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What is a Conversion?

CONVERSIONThis is an action specified by you that was performed by the customer. A conversion occurs when a customer takes the action that is important to you on your website, e.g., subscribes to the newsletter or buys from your store.

The factor that will be important here is the conversion rate.

Conversion Rate – this is the number of actions performed on the website that were desired by you / number of unique visits x 100%.

In simple terms, the conversion is nothing more than a source of income depending on what you are focused on as the creator of a given website, store, or other internet services.

Conversion – And Then What?

As a creator, you have to think about what actions are desirable for you. Whether it’s adding a product to a shopping cart, subscribing to a newsletter, or signing up for a course you offer. Or will it be going to the contact page and sending a form asking about the offer?

For example, when setting up an online store, you want users visiting the site to make a purchase – and this is exactly what a desired action is.

If 10 out of 100 people visiting the store make a purchase, the conversion rate is 10%.

Examples of Conversions

  1. Micro conversions – these are all the other activities that do not translate directly into an increase in the conversion rate, but may have a real impact on it in the future:
  • signing up for a newsletter subscription,
  • an account registration,
  • adding an item to a shopping cart.
  1. Macro conversions – these include all desirable actions that directly translate into increased conversions:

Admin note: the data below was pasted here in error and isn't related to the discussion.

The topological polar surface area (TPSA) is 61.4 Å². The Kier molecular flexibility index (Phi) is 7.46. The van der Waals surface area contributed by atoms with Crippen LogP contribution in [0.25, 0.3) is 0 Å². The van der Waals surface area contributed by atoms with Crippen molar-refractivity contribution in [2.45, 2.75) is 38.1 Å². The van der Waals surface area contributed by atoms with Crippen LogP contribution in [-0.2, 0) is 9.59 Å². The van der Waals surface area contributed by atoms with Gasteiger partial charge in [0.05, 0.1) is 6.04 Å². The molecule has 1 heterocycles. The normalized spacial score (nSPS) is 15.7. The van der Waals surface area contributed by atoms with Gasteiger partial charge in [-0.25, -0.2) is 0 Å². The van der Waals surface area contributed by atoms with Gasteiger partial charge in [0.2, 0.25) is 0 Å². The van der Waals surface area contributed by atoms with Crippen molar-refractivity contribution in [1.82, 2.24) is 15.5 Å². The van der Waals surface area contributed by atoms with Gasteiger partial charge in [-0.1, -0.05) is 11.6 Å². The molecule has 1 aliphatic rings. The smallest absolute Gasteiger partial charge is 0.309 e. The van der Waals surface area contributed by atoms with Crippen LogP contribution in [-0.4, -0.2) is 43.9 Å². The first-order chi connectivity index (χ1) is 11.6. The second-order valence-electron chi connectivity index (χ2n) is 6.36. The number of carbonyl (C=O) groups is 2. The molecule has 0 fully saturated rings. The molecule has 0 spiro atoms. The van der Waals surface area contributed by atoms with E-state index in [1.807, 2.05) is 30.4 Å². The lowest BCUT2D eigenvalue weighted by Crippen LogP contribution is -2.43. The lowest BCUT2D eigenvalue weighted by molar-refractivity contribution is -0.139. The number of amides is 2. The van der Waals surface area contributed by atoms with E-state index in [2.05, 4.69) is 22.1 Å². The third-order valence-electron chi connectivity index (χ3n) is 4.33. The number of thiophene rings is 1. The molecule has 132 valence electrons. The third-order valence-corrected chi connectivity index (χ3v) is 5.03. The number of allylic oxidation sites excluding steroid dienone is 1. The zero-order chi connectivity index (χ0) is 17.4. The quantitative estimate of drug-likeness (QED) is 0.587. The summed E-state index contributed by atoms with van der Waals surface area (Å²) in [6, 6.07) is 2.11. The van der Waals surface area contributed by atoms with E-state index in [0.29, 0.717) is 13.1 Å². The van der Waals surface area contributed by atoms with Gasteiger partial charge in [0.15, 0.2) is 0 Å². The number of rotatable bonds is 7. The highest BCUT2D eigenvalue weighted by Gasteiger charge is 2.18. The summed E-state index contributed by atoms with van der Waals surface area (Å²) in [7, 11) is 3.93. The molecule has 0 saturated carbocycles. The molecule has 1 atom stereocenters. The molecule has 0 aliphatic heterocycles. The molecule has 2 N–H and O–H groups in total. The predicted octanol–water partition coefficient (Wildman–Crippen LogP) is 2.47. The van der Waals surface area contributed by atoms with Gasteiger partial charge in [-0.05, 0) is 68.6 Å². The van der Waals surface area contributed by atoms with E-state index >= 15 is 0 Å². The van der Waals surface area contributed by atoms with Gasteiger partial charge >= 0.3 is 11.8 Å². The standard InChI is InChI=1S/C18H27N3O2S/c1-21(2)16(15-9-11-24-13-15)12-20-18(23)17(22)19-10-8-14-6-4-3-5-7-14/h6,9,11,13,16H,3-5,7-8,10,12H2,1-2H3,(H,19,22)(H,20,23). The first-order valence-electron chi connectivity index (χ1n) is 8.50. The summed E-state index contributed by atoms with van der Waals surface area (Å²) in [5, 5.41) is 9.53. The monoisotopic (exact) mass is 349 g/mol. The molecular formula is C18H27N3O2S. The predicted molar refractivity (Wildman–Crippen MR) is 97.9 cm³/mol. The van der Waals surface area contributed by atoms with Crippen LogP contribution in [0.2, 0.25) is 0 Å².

• a user making a purchase,
  • a quote request,
  • signing up for a paid subscription (e.g., Netflix subscription).

There is a high probability that a customer interested in the offer will subscribe to the newsletter, and after receiving information, e.g., about a seasonal sale, will make a purchase in the store.

What Should You Do?

First of all, you should set a conversion target for your website. You have to consider what will be an important factor for you, one that will generate income. Will it be sending a request for a service or buying one of your products? Maybe it is enough for the customer to subscribe to the website’s newsletter?

The conversion rate is a very good indicator of the marketing activities employed. It allows you to realistically estimate how the input of your work translates into actual revenue.

Setting a conversion target will allow you to thoroughly analyze your efforts after a while and think about ways to eliminate the so-called empty traffic.

Empty traffic – these are the visits to the site that do not generate any of the desired actions, and consequently have no real impact on conversion.

There is a risk that the users generating this type of traffic came to the website by chance while looking for completely different things – in such a case choosing more relevant keywords is worth considering.

For example, if a client is looking for a long red dress and comes across your offer of a beautiful, long but pink dress – she will not be interested in buying it and will simply leave the website, thereby increasing the rejection rate.

Advertising is another example. If there are links to your website on many external and non-thematic sites – of course, the visitors will come to the site, and the overall traffic will increase, but there will be no conversion. A good example of this would be advertising a dress store on a website dedicated solely to cars or fishing.

Is There Such a Thing as an Ideal Conversion Rate?

At this point, you’d probably like to hear that the answer is yes – the ideal conversion rate exists, and it stands at exactly 7.24%. Unfortunately, there is no such thing.

A satisfactory conversion rate depends too much on the industry and the nature of the business itself. However, as a general rule, the higher the conversion rate, the greater your satisfaction should be. And if you’re targeting a conversion rate that is still a long way off, you should focus on Conversion Rate Optimization.

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